A company that failed to implement a proper inspection regime for the overhead cranes in a building it leased to a business has been fined for WHS breaches, after debris fell from one of the cranes and struck a worker. Another company has been fined for a string of safety and dangerous goods breaches identified by an investigation into a worker's serious burns.
In a report providing important lessons for all employers and workers' compensation schemes, the Royal Commission into Defence and Veteran Suicide has highlighted the link between complex claim systems and poor mental health outcomes, and the "ongoing and often devastating impact" of workplace abuse that arises from "hyper-masculine cultures" and other factors.
A commission has upheld a worker's claim she suffered a psychological injury from being bullied by her supervisor, condemning the employer for rejecting her compensation bid with no legal or medical basis.
The risk of lower back pain (LBP) associated with workaholism differs depending on the level of work engagement felt by the employee, a study has found. The authors say that by improving job resources to increase engagement, employers can avoid the high levels of absenteeism associated with LBP.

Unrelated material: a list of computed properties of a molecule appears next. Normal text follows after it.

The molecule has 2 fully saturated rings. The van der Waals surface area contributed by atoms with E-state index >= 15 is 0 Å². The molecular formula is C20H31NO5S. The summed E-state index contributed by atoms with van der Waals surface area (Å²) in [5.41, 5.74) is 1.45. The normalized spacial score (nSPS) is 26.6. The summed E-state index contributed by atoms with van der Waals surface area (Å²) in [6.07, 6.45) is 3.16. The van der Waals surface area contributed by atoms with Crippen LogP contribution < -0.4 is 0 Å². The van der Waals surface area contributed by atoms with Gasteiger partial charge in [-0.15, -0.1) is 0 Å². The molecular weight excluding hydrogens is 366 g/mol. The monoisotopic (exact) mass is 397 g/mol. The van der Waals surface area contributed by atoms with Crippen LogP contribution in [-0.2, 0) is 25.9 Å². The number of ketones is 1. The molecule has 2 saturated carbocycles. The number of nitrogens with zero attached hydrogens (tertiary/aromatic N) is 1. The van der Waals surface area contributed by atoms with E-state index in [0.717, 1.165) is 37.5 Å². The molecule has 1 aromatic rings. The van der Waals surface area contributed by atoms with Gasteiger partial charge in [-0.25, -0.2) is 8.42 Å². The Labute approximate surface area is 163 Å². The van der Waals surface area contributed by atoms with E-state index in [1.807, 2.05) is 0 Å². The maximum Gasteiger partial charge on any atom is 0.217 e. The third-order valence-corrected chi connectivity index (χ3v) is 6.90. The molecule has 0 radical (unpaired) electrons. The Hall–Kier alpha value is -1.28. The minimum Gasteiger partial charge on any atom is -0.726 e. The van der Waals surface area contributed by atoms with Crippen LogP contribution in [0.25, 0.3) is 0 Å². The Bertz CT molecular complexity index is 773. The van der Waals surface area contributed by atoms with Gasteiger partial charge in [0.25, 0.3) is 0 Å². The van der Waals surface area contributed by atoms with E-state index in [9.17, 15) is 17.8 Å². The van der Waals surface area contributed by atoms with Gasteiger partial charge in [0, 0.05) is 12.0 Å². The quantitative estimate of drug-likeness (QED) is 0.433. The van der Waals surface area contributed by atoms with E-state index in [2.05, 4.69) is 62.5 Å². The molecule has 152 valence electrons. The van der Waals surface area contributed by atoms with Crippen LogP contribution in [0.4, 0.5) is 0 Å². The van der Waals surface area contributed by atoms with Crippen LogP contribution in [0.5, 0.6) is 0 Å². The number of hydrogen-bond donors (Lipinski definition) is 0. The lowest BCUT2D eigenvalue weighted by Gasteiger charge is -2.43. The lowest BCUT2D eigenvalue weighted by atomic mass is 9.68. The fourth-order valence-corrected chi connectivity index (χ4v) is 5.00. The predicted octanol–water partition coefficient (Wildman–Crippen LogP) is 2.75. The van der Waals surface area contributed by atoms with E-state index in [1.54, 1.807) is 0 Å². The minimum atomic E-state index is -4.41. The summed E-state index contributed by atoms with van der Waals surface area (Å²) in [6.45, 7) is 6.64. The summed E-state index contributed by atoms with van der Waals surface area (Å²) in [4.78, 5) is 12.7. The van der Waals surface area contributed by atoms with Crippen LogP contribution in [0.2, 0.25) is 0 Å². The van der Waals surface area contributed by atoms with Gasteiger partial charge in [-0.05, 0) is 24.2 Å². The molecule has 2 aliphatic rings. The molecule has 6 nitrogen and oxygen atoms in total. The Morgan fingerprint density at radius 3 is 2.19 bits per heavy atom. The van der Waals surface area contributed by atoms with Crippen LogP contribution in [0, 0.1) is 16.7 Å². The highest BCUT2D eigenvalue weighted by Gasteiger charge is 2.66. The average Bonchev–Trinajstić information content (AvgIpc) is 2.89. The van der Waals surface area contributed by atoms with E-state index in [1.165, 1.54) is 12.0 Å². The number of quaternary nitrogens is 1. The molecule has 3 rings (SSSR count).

Vicarious trauma is emerging as a "very prominent psychosocial hazard" in workplaces, which employers are expected to control as with any other psychosocial risk. An expert panel of WHS and mental health professionals has highlighted ways duty holders can address this "silent hazard" with prevention, intervention and recovery tactics.
The dismissal of a long-serving worker was unfair and disproportionate to his misconduct, a Fair Work Commission full bench has found, upholding a ruling that his breach of a safety protocol created a "negligible" risk.
A superior court has confirmed that a worker who was exposed to bullying and racist taunts by a colleague suffered a compensable psychological injury, rejecting his employer's claim his pre-existing mental health issues blocked his access to benefits.
A manufacturing company that used its own personnel to perform a high-risk maintenance task, without obtaining appropriate safety equipment or expert help, has been convicted and fined $100,000 over the death of a worker in a 6.5-metre fall.
The Department of Defence has been charged with multiple WHS breaches relating to its management of psychological risks and a suicide, while a safety regulator has warned employers against tolerating "low level" gender-related jokes, saying they can escalate quickly into acts of violence.